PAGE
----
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Published on January 14, 2019

What Are Measurable Goals and Why You Need Them For Success

What Are Measurable Goals and Why You Need Them For Success

Daydreams can be delightful. We are mesmerized by the idea of things that are new, exciting, that change our lives and prospects. This is the basis for state lottery systems. They sell one-dollar daydream machines.

There is nothing wrong with a good daydream, unless they keep you from working toward a goal, and goals are only vaguely related to daydreams. A goal is specific and obtainable through planning and diligence. Daydreams can be turned into goals, but this requires work. Since some people are immune to work, they continue to daydream instead. They will not endeavor to do the Tough Things First that are the initial steps toward achieving goals.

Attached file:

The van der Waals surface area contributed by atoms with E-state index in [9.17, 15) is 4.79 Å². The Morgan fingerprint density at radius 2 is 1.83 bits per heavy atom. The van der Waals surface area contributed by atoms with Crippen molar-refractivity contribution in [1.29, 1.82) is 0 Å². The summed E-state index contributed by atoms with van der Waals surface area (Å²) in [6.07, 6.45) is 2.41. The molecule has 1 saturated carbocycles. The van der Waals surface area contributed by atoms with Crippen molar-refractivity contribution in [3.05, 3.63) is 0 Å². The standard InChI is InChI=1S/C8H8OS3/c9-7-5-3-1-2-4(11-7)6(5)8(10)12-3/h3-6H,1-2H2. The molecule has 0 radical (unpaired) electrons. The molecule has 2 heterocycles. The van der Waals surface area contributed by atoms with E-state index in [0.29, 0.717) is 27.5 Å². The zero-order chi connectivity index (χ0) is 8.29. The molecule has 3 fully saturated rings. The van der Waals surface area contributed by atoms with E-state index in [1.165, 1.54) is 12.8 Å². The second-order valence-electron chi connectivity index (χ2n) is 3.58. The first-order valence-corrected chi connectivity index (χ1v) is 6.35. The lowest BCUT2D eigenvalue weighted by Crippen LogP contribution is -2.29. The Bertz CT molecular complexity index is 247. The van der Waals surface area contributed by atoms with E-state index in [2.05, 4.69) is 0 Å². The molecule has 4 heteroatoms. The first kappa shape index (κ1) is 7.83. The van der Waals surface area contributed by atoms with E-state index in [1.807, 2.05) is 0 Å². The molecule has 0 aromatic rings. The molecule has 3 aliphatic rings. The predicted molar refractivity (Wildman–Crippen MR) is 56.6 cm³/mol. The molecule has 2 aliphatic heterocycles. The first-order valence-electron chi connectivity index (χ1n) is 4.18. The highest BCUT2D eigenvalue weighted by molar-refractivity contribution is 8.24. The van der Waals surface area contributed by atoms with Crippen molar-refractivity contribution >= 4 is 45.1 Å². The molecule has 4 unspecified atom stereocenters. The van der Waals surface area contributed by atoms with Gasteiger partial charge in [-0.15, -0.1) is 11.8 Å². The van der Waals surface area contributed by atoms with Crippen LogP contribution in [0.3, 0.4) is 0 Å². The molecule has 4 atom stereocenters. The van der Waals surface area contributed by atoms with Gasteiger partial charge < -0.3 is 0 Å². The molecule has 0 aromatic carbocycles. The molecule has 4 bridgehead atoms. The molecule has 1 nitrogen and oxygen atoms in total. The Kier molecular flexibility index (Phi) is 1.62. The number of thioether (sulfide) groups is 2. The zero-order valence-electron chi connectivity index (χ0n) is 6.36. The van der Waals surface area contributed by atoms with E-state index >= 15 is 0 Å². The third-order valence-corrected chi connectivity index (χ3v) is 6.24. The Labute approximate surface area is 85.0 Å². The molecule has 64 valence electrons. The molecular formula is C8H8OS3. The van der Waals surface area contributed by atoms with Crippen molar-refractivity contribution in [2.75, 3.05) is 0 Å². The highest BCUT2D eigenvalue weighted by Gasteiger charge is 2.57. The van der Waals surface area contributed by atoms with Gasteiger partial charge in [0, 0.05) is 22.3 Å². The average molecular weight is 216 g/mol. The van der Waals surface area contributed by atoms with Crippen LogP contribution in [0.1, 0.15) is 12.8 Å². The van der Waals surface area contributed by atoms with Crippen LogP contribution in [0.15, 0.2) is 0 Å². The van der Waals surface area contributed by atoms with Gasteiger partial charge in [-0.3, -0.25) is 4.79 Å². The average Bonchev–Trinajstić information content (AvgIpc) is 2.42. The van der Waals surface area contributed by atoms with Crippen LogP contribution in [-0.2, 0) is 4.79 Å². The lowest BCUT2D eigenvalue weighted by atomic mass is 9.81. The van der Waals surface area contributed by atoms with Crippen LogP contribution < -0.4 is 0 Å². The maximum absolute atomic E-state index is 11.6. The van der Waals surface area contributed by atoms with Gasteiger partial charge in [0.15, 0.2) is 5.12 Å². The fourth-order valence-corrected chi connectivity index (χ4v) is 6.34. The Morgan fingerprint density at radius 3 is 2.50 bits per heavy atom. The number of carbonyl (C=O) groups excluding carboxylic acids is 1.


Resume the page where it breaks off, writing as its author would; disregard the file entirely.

Why Measurement Matters

One of my marketing director’s favorite lines is “If it cannot be expressed in numbers, then it is not a fact, just an opinion.” This is true. Likewise, a desired outcome that cannot be measured is a daydream, not a goal.

It is defining outcomes, then establishing how they will be measured, that creates a goal.

On my journey to becoming Silicon Valley’s longest serving CEO, I set many goals, and had some set for me. Each had a specific and numeric mode for measuring if the goals were reached. I went into business for myself because I never wanted to work for anyone else, ever again.

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I succeeded in that goal, and it was a simple enough measurement – 37 years without a boss. Well, at least not at the office – home is a different matter.